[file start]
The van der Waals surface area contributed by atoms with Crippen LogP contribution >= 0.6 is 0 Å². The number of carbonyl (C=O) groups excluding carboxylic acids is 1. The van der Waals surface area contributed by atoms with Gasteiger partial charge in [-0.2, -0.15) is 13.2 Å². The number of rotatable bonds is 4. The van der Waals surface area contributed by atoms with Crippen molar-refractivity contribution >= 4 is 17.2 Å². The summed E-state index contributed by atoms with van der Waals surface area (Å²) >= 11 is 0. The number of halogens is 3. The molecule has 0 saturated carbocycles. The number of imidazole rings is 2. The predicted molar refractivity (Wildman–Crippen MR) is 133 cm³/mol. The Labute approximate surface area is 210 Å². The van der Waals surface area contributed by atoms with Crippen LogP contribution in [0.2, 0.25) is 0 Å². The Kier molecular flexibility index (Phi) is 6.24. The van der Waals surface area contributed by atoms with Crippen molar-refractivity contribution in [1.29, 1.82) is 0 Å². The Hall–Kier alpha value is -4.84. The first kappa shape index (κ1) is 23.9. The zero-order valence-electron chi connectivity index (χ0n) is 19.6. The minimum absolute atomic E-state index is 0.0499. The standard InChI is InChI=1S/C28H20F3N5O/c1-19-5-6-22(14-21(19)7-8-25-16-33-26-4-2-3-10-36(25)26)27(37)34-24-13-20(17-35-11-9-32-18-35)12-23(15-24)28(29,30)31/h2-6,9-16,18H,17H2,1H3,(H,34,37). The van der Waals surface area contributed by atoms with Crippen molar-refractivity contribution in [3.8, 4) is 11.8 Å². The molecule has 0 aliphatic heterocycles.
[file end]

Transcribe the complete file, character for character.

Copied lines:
The van der Waals surface area contributed by atoms with Crippen LogP contribution >= 0.6 is 0 Å². The number of carbonyl (C=O) groups excluding carboxylic acids is 1. The van der Waals surface area contributed by atoms with Gasteiger partial charge in [-0.2, -0.15) is 13.2 Å². The number of rotatable bonds is 4. The van der Waals surface area contributed by atoms with Crippen molar-refractivity contribution >= 4 is 17.2 Å². The summed E-state index contributed by atoms with van der Waals surface area (Å²) >= 11 is 0. The number of halogens is 3. The molecule has 0 saturated carbocycles. The number of imidazole rings is 2. The predicted molar refractivity (Wildman–Crippen MR) is 133 cm³/mol. The Labute approximate surface area is 210 Å². The van der Waals surface area contributed by atoms with Crippen LogP contribution in [0.2, 0.25) is 0 Å². The Kier molecular flexibility index (Phi) is 6.24. The van der Waals surface area contributed by atoms with Crippen molar-refractivity contribution in [1.29, 1.82) is 0 Å². The Hall–Kier alpha value is -4.84. The first kappa shape index (κ1) is 23.9. The zero-order valence-electron chi connectivity index (χ0n) is 19.6. The minimum absolute atomic E-state index is 0.0499. The standard InChI is InChI=1S/C28H20F3N5O/c1-19-5-6-22(14-21(19)7-8-25-16-33-26-4-2-3-10-36(25)26)27(37)34-24-13-20(17-35-11-9-32-18-35)12-23(15-24)28(29,30)31/h2-6,9-16,18H,17H2,1H3,(H,34,37). The van der Waals surface area contributed by atoms with Crippen molar-refractivity contribution in [3.8, 4) is 11.8 Å². The molecule has 0 aliphatic heterocycles.